Rising to the challenge of net zero banking

Many large international banks want to become stewards of the transition to a net zero economy and help their customers decarbonize. But four obstacles, or conundrums, are hampering banks on their journey to execute their net zero commitments.

Publish date: 09 June 2023

As soaring greenhouse gas emissions threaten the planet, policymakers and regulators around the world are looking to banks to lead the fight against climate change. So far, almost 60% of the world’s leading banks have made public commitments to reach net zero carbon emissions.

Moreover, Accenture research found that many banks are eager to go a step further. They want to become stewards of the global transition to a net zero economy and guide their corporate customers as they decarbonize. This role would enable banks to extend and strengthen their businesses while also playing a pivotal role in preserving the planet for future generations.

According to our research, four major obstacles, or conundrums are hampering banks from achieving this goal:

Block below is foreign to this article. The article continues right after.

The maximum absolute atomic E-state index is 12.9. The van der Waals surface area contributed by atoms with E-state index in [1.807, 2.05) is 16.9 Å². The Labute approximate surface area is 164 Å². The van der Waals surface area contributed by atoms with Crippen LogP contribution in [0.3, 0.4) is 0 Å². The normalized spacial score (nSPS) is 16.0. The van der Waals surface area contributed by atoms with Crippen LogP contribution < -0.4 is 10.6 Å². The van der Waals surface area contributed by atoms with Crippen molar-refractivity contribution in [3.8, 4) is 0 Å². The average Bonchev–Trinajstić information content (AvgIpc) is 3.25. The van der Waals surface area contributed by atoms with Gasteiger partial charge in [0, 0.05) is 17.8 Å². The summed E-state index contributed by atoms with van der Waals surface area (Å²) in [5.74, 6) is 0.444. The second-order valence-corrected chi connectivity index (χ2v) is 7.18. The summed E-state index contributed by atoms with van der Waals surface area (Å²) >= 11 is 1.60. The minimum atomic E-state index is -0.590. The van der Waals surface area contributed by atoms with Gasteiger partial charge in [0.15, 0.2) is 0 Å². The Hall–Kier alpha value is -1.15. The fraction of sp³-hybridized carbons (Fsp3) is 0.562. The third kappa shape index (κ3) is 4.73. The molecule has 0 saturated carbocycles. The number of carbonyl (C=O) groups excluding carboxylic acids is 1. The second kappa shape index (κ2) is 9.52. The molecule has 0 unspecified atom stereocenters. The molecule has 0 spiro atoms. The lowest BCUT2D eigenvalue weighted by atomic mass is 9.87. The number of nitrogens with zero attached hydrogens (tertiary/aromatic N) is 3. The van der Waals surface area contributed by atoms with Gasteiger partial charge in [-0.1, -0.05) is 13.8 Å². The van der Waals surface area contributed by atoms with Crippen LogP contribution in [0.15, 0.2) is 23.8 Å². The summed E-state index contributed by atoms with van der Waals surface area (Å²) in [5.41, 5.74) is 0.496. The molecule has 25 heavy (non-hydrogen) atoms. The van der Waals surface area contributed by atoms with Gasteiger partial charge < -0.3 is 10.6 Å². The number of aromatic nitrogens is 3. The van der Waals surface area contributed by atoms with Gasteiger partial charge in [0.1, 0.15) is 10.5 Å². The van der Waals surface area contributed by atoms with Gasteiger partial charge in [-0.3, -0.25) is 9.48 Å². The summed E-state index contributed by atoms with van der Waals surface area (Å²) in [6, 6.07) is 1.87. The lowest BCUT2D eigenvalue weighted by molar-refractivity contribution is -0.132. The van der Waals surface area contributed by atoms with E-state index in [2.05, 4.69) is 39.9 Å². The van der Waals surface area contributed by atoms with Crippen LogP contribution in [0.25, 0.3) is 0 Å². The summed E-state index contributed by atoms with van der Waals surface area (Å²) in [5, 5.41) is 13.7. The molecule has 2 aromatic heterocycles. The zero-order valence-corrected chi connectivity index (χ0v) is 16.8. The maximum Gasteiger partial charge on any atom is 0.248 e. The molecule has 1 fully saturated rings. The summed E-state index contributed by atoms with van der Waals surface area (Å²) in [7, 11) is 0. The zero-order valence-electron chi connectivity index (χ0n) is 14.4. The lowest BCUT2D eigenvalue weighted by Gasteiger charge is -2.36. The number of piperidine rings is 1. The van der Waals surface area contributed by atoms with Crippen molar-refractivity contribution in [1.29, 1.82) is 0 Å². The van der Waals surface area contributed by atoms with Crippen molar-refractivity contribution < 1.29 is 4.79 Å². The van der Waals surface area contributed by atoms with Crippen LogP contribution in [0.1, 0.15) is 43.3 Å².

• 1. An internal top vs. bottom disconnect: C-suite executives at many banks want their organizations to become stewards of the transition to net zero. But these banks have often not embedded the cultural and policy changes needed to ensure that all members of the workforce support such ambitions.
  • 2. It’s difficult to see the forest for the trees: Banks that have begun their net zero journey with small teams and although programs have been set up, there's an “add on” approach rather than embedding. For an initiative as significant as sustainability in the net zero journey, a full scale transformation agenda is needed.


  • 3. Huge product promises that ring hollow: Many banks have made ambitious sustainable finance commitments. But their “green” product and service offerings are still in their infancy and customer relationships have yet to grow into partnerships.


  • 4. Carbon data – banks’ best friend and worst enemy: Banks recognize that carbon emissions data is vital for their journey to net zero. However, they are often frustrated by difficulties in sourcing reliable and accurate data, as well as by the complexities of integrating such information into their often fragile legacy systems.


Read the full report